2. [BELGIUM Hof van Beroep Antwerpen 18 June 1996]; [BELGIUM Rechtbank van Koophandel Veurne 19 March 2003 (CVBA L. v. E.G. BV)]; CLOUT case No. 143 [HUNGARY Fovarosi Birosag Budapest 21 May 1996]; CLOUT case No. 188 [SPAIN Tribunal Supremo 3 March 1997 (Tana v. Naviera del O. v. Iberico)] ("The court noted that the CISG did not become part of Spanish law until after the dispute arose between the parties. Accordingly, and in view of the interpretation of articles 99(2) and 100(2) CISG, the court held that the CISG was not applicable to the dispute, which arose from a contract for the sale of goods concluded prior to the entry into force of the CISG in Spain."); [NETHERLANDS Arrondissementsrechtbank Arnhem 3 September 1992 (S. Jacobs v. auto Opgenoort)] ("The court further held that CISG was not applicable as the contract had been concluded before 1 January 1992, being the date of entry into force of CISG in the Netherlands (article 100 CISG)".

3. CLOUT case no. 2 [GERMANY Oberlandesgericht Frankfurt 17 September 1991] (although Germany was not a Contracting State to the CISG at the time of contract formation, the CISG applied via the application of article 1(1)(b)).

4. [GREECE Monomeles Protodikio Thessalonikis 2003] ("At the time of conclusion of the contract of sale the CISG applied in France but not in Greece…. The CISG applied by virtue of article 1(1)(b) thereof, since the private international law rules of France referred to the law of a Contracting State."); CLOUT case No. 887 [SWITZERLAND Appellationsgericht Basel-Stadt 22 August 2003] (as the Convention was not in force in one of the States, the applicability of the Convention was based on article 1(1)(b), i.e., the rules of private international commercial law lead to the application of the law of a Contracting State).

5. CLOUT case No. 191 [ARGENTINA Cámara Nacional de Apelaciones en lo Comercial, 31 October 1995].

6. [NETHERLANDS Hof's Hertogenbosch 27 November 1991]; [NETHERLANDS Arrondissementsrechtbank Arnhem 27 May 1993 (Hunfeld v. Vos)] ("On the basis of Article 100 of the CISG, this Convention is not applicable to the agreements that were concluded before 1 January 1992, and the Convention relating to a Uniform Law on the International Sale of Goods (hereinafter ULIS), which was in force until 1 January 1992, is applicable."); CLOUT case No. 102 [ICC Court of Arbitration of the International Chamber of Commerce, September 1997 (Arbitral award No. 8962)] ("The tribunal found that, pursuant to Article 100(2) CISG, the Convention was not applicable, since the contract was concluded before the Convention entered into force in the countries involved (including France, the place of arbitration), even though those countries were parties to the Convention at the time of the issuance of the arbitral award."); CLOUT case No. 8 [ITALY Corte di Cassazione 24 October 1988 (Kretshmer v. Muratori Enzo)]; [NETHERLANDS Arrondissementsrechtbank Almelo 21 June 1989 (Societe Nouvelle des Papeteries v. Machinefabriek)]; [NETHERLANDS Hoge Raad 25 September 1992 (Societe Nouvelle des Papeteries v. Machinefabriek)]; [NETHERLANDS Gerechtshof Amsterdam 8 April 1993 (Verwer v. Pex Handelsmij & Toshiba Deutschland)]; [NETHERLANDS Arrondissementsrechtbank Arnhem 29 April 1993 (Groticke v. Neptunus Shipyard)]; [NETHERLANDS Arrondissementsrechtbank Arnhem 27 May 1993 (Hunfeld v. Vos)] (English editorial remarks available); [AUSTRIA Oberster Gerichtshof 26 May 1994] (English editorial remarks available); [GERMANY Oberlandesgericht Karlsruhe 11 February 1993] (English editorial remarks available); [GERMANY Oberlandesgericht Koln 16 October 1992] (English editorial remarks available); [GERMANY Oberlandesgericht Koln 2 October 1992] (English editorial remarks available); CLOUT case No. 22 [ARGENTINA Cámara Nacional de apelaciones en lo Comercial 15 March 1991]; [NETHERLANDS Gerechtshof Arnhem 27 April 1991]; [BELGIUM Rechtbank van koophandel Hasselt 16 March 1994] ("The Court held that the deliveries made after the entry into force of CISG in the Netherlands were governed by CISG, as the Belgian rules of private international law led to the application of the law of the Netherlands, a contracting State (article 1(1)(b) CISG), while only the deliveries made prior to that date were governed by the 1964 Hague Convention relating to a Uniform Law on the International Sale of Goods ULIS");); [RUSSIA Tribunal of International Commerical Arbitration at the Russian Federation Chamber of Commerce and Industry 18 December 1998] (the Convention was not considered applicable as it was not in force in one of the States at the time of the conclusion of the contract; however, it was considered "subsidiary law" under article 7(2) because "its provisions are considered to be applicable to the relations between the parties as the rules making it pursuant to the Constitution of the Russian Federation [seller's country] … a component part of the legal system of Russia."; [SWITZERLAND Tribunal Cantonal Vaud 14 March 1993]; CLOUT case No. 212 [SWITZERLAND Tribunal Cantonal Vaud 14 March 1996]; [SWITZERLAND Tribunal Cantonal Vaud 29 April 1992]; [SWITZERLAND Handelsgericht Zurich 9 April 1991].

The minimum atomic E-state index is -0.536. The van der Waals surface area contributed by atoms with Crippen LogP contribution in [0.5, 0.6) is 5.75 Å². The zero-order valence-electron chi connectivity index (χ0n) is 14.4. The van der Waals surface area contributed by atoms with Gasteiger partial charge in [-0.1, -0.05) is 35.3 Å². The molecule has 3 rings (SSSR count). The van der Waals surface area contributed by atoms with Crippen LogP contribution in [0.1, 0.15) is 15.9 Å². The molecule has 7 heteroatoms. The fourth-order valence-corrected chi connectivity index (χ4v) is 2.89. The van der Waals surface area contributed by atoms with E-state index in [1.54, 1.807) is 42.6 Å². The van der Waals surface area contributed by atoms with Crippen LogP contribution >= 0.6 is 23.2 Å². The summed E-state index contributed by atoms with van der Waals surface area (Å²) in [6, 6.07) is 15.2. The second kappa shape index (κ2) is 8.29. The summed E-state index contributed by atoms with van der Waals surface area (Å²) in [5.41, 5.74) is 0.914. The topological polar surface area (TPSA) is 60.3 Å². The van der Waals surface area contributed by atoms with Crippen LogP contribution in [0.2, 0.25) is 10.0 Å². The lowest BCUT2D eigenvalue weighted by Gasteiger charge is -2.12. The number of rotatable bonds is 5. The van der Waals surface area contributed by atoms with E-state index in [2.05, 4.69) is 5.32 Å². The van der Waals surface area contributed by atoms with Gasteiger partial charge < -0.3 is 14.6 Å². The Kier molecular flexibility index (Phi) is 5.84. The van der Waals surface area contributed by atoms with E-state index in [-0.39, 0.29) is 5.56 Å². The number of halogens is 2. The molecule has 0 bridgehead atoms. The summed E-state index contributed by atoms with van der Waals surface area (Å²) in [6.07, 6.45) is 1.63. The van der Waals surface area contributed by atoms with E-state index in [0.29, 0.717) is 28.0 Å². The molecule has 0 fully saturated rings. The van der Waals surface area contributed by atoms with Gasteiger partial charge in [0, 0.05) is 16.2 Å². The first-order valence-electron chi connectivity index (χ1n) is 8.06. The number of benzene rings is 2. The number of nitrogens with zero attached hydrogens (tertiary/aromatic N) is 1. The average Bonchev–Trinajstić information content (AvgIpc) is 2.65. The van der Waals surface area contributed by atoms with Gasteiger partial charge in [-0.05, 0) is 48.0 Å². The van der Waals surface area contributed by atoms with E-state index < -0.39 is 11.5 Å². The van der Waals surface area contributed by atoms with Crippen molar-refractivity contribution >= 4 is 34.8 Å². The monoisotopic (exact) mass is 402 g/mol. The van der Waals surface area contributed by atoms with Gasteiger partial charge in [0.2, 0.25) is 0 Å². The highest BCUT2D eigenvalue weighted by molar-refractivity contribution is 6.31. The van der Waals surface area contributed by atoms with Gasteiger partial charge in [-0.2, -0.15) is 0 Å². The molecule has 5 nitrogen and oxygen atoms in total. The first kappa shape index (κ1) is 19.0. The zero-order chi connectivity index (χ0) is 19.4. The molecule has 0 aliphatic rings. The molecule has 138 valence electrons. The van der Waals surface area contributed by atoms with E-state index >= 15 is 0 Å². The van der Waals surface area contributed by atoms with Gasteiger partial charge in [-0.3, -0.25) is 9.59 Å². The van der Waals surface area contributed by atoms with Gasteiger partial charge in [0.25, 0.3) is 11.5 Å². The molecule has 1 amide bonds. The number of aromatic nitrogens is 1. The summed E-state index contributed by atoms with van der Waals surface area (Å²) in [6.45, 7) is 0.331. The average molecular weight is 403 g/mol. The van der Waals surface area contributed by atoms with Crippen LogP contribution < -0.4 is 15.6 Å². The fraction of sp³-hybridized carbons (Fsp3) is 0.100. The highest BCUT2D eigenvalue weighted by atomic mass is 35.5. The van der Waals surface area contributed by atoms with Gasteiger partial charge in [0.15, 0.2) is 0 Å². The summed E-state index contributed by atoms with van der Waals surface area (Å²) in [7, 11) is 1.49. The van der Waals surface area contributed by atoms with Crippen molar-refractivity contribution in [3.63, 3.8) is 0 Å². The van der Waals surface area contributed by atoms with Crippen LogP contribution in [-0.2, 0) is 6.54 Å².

7. [NETHERLANDS Arrondissementsrechtbank Arnhem 22 October 1992 (Streamline Building Products v. Albrecht)] (English editorial remarks available); [NETHERLANDS Arrondissementsrechtbank Arnhem 15 April 1993 (J.A. Harris & Sons v. Nijmergsche Ijzergieterij)] (English editorial remarks available).

8. CLOUT case No. 616 [UNITED STATES U.S. District Court, Southern District of Florida 22 November 2002 (Impuls v. Psion-Teklogix)].

9. [BELGIUM Rechtbank van Koophandel Ieper 29 January 2001].

10. CLOUT case no. 191 [ARGENTINA Cámara Nacional de Apelaciones en lo Comercial, 31 October 1995].

11. [BELGIUM Rechtbank van koophandel Hasselt 21 January 1997].